In its function as a herding dog, the Icelandic Sheepdog also had to drive away wild animals. However, this aggressive behavior was bred out of the breed. The dog was the only playmate for the people on the isolated farms in Iceland. Presumably, this is why an Icelandic Sheepdog has a compatible and sociable nature.
The right food
The Icelandic Sheepdog should be accordingly age, activity and weight to be fed. The stations of life are to be distinguished puppy, adult age and senior. Also note the activity level of your dog. Adjust the amount of food accordingly.
Clean, fresh water should always be available to him. Make sure that his food high-quality is. Avoid giving him sugary food or food with too much grain or artificial additives.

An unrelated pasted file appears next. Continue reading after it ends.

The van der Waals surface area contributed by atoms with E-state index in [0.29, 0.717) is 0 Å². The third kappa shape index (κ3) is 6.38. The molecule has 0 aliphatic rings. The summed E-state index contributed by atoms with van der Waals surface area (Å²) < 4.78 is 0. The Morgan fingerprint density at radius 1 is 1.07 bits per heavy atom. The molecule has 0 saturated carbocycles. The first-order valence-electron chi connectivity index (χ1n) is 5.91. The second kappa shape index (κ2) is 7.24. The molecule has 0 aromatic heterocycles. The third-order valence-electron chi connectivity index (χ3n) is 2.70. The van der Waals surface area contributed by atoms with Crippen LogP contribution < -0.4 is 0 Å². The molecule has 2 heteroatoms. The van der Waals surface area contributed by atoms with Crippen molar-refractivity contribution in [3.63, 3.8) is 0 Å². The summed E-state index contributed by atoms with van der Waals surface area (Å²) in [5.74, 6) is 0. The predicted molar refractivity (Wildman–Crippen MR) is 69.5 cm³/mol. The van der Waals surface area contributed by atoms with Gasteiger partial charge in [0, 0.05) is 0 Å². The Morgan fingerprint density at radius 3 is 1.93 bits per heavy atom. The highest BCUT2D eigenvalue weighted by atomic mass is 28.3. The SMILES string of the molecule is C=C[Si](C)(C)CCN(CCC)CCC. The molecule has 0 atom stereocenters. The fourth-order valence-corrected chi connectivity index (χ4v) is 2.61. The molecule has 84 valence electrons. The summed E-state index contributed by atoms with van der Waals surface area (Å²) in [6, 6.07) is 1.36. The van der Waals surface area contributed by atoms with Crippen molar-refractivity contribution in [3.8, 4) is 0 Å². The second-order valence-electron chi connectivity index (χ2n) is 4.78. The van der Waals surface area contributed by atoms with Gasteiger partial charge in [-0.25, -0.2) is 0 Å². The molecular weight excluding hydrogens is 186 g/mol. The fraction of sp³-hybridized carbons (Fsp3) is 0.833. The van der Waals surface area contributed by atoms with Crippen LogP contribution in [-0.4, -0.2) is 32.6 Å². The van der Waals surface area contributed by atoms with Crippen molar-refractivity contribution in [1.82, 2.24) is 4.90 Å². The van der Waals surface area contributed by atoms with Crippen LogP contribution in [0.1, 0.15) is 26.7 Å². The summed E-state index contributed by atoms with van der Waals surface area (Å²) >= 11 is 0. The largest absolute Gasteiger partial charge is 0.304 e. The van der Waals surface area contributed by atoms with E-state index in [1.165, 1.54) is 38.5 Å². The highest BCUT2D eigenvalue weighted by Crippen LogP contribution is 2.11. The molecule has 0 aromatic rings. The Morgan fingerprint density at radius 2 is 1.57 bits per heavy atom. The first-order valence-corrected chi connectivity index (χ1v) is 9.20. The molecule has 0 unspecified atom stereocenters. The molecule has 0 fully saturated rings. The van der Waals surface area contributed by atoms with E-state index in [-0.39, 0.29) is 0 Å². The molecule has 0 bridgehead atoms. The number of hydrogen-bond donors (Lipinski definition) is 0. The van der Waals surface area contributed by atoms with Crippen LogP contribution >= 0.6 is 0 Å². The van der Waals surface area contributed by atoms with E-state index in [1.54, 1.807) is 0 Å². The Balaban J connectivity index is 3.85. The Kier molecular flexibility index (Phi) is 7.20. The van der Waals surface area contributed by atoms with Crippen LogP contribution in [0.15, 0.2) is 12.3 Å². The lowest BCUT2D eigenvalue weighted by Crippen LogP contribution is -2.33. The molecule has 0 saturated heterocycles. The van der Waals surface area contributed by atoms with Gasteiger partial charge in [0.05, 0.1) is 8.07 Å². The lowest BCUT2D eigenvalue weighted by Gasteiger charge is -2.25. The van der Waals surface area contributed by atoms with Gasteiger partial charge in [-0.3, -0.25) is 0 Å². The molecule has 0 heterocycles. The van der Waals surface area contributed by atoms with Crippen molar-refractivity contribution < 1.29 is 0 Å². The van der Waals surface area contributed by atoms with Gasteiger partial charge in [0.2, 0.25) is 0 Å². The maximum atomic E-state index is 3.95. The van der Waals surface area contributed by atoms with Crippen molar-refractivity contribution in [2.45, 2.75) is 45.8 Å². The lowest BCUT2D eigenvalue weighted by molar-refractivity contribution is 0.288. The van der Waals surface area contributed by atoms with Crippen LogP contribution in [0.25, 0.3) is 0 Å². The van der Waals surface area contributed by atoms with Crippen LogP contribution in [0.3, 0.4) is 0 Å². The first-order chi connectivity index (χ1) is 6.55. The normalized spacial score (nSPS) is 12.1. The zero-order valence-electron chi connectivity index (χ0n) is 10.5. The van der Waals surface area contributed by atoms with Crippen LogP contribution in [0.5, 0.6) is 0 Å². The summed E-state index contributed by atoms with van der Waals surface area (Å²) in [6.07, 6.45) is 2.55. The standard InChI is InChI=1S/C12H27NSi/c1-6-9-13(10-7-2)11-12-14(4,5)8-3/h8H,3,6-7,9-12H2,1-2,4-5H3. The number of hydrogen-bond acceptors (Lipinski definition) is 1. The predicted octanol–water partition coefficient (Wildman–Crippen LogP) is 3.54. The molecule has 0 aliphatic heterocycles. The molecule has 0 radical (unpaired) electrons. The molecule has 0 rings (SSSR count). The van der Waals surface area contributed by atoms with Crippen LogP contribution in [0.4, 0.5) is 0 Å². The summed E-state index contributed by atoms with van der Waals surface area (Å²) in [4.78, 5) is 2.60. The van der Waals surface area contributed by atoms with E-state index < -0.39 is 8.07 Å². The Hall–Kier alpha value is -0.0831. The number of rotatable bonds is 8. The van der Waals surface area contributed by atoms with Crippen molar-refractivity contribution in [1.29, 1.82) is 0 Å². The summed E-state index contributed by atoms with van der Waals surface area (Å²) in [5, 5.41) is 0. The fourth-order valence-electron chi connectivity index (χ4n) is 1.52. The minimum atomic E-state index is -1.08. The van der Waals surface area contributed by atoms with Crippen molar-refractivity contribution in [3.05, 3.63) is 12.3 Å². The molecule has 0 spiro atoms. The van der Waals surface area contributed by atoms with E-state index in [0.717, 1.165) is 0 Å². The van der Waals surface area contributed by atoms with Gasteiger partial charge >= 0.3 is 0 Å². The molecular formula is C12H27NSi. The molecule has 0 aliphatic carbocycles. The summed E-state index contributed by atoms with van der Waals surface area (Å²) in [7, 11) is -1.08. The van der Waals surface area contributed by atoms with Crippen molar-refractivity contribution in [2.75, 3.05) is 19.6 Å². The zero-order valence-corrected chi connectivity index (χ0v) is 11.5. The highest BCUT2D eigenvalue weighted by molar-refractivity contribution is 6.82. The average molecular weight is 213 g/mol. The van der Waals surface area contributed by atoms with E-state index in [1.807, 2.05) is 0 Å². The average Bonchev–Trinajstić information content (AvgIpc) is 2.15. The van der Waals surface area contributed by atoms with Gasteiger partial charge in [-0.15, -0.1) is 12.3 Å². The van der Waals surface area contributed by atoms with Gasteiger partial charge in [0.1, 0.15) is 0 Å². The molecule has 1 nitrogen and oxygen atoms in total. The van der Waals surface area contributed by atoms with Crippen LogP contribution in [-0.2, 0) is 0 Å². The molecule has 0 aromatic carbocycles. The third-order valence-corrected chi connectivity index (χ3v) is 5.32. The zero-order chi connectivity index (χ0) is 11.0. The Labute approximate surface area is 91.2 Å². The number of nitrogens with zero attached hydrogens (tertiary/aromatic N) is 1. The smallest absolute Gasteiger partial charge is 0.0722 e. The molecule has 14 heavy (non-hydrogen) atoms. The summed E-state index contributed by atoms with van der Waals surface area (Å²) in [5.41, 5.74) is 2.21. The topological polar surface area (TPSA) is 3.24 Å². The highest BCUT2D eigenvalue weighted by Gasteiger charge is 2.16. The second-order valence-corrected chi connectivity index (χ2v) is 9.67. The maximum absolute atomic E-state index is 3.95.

Since the Icelandic Sheepdog is not a couch potato, he generally has no weight problems. treats should still be given in moderation, so that your dog keeps his weight.
Feeding times should be strictly observed. Feed puppies 4 - 5 times a day. Adults and seniors should receive two meals per day.
Icelandic Sheepdog Care
An Icelandic Sheepdog has a lush double coat. It has a longer coat and a dense undercoat. There are two different types of coat with long or short outer coat.
Both species lose a considerable amount of fur. An Icelandic Sheepdog sheds twice a year. Unlike other breeds of dogs, they need accordingly more coat care.
Weekly brushing is not only helpful to remove dirt and loose fur hair. Your dog will also be groomed, he will look good and he will enjoy the petting. It would be good if you start brushing him when he is still a puppy. So he gets used to it and can stay calm for a while while brushing.